AI-Powered Trimaran Mayflower Suffers Glitch Ahead of Unmanned Atlantic Crossing

Two steps forward, one step back: even the most revolutionary, record-breaking endeavors can suffer setbacks. Research organization ProMare and partner IBM have just had their first, with the fully autonomous trimaran Mayflower.
ProMare and IBM's robotic trimaran Mayflower suffers delay in record-breaking crossing of the Atlantic 9 photos
Photo: IBM
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On June 15, Mayflower, a fully automated trimaran with zero crew onboard, started on what would be the world’s first crossing of the Atlantic by a large autonomous vessel. On June 18, Mayflower was back to its starting point in England, having been called back due to some unspecified (but minor) glitch.

Those trying to access the mission dashboard for the live progress of the ship will now find that the ship is offline. Instead, they’re welcomed by a brief message, reading, “MAS400 has developed a small mechanical problem and is going back to base so we investigate further. We hope to get turned around and on our way as soon as possible.”

MAS400 is the official name of the trimaran, the Mayflower Autonomous Ship, a 5-ton, 50-foot (15-meter) tri-hulled ship packed with AI, sensors and tech, and theoretically able to cross the ocean, collect impressive amounts of data, and adjust and optimize course.

It’s a years-long project by research organization ProMare and IBM, which provided most of the software, and it departed from Plymouth, England, heading to Plymouth, Massachusetts by way of the Isles of Scilly and Privincetown on Cape Cod.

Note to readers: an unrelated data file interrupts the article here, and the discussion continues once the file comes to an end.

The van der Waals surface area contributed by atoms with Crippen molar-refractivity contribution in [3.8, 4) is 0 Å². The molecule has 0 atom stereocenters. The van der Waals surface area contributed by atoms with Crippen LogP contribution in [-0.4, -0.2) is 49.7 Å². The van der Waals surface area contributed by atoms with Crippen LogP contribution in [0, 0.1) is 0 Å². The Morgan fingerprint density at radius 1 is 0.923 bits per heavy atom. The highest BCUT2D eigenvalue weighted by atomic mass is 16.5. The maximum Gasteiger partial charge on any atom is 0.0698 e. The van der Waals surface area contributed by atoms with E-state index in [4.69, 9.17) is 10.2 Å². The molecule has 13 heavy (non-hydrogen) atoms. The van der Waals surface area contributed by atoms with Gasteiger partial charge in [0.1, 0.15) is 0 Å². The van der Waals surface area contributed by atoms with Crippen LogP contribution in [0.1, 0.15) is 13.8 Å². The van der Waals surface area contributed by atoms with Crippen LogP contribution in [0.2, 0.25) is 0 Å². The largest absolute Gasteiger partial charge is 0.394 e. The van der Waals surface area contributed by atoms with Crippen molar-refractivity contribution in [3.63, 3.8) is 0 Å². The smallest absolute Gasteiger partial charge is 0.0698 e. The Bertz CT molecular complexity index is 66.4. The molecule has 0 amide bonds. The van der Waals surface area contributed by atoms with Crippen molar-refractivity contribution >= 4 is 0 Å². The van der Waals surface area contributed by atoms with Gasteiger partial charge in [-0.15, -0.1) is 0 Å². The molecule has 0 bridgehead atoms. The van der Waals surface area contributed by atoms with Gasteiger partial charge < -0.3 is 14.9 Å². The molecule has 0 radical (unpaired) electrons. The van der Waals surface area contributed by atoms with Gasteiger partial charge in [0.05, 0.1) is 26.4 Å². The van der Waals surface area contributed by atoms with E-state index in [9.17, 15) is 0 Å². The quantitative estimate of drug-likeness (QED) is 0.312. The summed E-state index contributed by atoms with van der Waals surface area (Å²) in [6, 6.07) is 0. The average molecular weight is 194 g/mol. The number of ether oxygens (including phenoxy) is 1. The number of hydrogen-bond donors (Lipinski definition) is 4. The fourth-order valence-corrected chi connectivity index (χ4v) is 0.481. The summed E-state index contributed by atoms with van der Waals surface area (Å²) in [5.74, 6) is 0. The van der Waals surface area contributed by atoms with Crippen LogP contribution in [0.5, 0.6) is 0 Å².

ProMare doesn’t offer an estimate for the delay, but once Mayflower is ready to set off again, it should complete the journey in about three weeks. The possibility of a glitch mid-trip was a primary concern from the start, as the video below shows: it’s one thing when something trivial breaks in the middle of the Atlantic and you have a competent crew to fix it, and it’s an entirely different story when there’s no one on board.

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About the author: Elena Gorgan
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Elena has been writing for a living since 2006 and, as a journalist, she has put her double major in English and Spanish to good use. She covers automotive and mobility topics like cars and bicycles, and she always knows the shows worth watching on Netflix and friends.
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